Much like infomercials, I find mission statements to be incredibly fascinating. I like to see what goes into them, how they are crafted and how that message is portrayed to customers. But what you see isn’t always what you get. The turkey that comes out of the CookMaster 2000 infomercial was baked in a conventional oven and then placed in the CookMaster 2000 only after a nice layer of bronzer and lip gloss was applied. With mission statements, many companies spend way too much time and money on consultants to craft the perfect mission statement only to have to explain what it means to a confused public.
Last year I explored the idea of creating your own mission statement which you can read here and even get tips on generating your own. I like the idea of creating a mission statement to define what you do and cater it to your needs as they change. What I don’t like are vague mission statements everyone in a company has to memorize.
With that in mind, I turn my attention to bios this week. You know bios.. the things you read on the back of a book. For example: Anna Alexander is the award-winning author of such investigative pieces of journalism as Tatertot Hotdish: The Myth, The Mystery, The Midwest and Klutz: A young woman’s journey into the side of coffee tables and sharp objects. Anna lives in the Pacific Northwest with her over-achieving husband and over-scheduled and gifted children. When not producing and starring in travel documentaries, Anna relaxes by training for Iron Man triathlons and knitting. But not at the same time.
Last week I was whining to my friend Pam Atherton about various and sundry things including what I want to be when I grow up. Pam, being the wise woman she is responded to my e-mail by writing, So have you decided what IS your dream job? Spell that sucker out! Write it down as if I said to you… “Write your bio.”
Wow! Creating my own focus instead of just wishing? Being detailed about what I want? What a concept!
Out of curiosity, I Googled “creating your own bio” and found this article. The author pointed out that the standard resume is dead and we creative types need to show the world what we can do rather than tell. She explained we need to create our bios by marketing ourselves in new and interesting ways and developing a promising back story. She also emphasized seeking external validation to back up our work. You know, like getting Neil Gaiman to write a blurb about how great your book is or giving an advance copy to the President so he can be photographed with it. (I’m lookin’ at you Jonathan Franzen!) It was a great article and something I wish I had written but will keep it in my tool box for future reference.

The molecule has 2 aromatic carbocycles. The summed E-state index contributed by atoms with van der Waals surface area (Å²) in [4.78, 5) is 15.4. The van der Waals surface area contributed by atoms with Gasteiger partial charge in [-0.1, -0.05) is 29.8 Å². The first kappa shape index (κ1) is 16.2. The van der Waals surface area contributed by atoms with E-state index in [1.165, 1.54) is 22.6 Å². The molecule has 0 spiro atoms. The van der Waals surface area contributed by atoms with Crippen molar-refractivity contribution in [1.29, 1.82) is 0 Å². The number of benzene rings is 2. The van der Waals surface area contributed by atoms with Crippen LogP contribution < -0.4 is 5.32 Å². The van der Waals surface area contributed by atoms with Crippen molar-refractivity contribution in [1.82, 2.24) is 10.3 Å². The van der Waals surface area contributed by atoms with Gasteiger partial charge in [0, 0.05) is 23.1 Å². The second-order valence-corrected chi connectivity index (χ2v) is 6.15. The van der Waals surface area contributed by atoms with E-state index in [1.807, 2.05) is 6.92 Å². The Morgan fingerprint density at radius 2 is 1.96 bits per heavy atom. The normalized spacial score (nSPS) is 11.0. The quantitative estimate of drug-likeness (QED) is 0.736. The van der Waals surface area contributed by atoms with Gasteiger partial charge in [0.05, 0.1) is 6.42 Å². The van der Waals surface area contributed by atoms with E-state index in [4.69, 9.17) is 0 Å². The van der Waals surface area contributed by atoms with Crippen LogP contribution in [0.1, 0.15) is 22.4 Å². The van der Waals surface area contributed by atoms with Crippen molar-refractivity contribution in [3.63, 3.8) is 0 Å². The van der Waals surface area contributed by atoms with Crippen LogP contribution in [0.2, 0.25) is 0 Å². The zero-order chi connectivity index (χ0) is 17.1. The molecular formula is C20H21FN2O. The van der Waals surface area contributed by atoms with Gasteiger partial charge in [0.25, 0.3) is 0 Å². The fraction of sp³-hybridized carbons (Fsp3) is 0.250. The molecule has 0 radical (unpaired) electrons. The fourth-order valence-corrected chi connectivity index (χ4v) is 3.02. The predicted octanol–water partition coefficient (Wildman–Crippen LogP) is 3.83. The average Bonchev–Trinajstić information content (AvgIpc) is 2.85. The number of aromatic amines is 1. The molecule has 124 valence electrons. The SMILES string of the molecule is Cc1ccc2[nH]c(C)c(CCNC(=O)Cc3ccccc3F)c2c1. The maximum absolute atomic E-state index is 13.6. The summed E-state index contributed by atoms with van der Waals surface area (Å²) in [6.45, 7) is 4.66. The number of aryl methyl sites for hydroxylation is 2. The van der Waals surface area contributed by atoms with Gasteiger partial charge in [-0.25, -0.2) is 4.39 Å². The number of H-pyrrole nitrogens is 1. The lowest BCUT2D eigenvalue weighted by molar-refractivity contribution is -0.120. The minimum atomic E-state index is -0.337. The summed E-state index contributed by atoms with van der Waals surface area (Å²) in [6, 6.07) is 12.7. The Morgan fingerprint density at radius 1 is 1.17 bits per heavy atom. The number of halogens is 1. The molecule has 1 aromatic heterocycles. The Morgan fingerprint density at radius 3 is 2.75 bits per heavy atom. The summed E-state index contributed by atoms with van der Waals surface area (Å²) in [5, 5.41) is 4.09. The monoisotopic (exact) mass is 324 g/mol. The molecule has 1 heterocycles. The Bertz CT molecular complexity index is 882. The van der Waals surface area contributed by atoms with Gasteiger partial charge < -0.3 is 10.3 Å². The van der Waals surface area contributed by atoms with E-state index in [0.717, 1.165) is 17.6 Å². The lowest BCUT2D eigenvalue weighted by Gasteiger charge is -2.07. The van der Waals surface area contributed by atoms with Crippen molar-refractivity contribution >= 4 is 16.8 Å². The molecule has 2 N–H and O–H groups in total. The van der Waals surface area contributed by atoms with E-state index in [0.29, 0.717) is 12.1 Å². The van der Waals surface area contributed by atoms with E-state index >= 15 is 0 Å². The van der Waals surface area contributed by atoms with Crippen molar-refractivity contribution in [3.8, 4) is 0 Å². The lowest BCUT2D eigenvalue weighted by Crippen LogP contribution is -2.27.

Now is the time when I share my bio with you. But I won’t, because I haven’t written it yet and I don’t want to just throw out some fluff to fill space on my website. I need to give it a little more thought and think about what I truly want. I can tell you at this very moment my bio involves travel and writing. I’m sure other needs will fill themselves in as I go about the process and make lots of lists. I’ll share those with you as I progress.
Until then, Gentle Reader, how do you want your bio to read? What, as the saying goes, would you attempt if you knew you couldn’t fail? How does having a “dream bio” help you focus your goals? Have you ever thought about it before? I’m interested in your thoughts and will expand on the dream bio in future blog posts.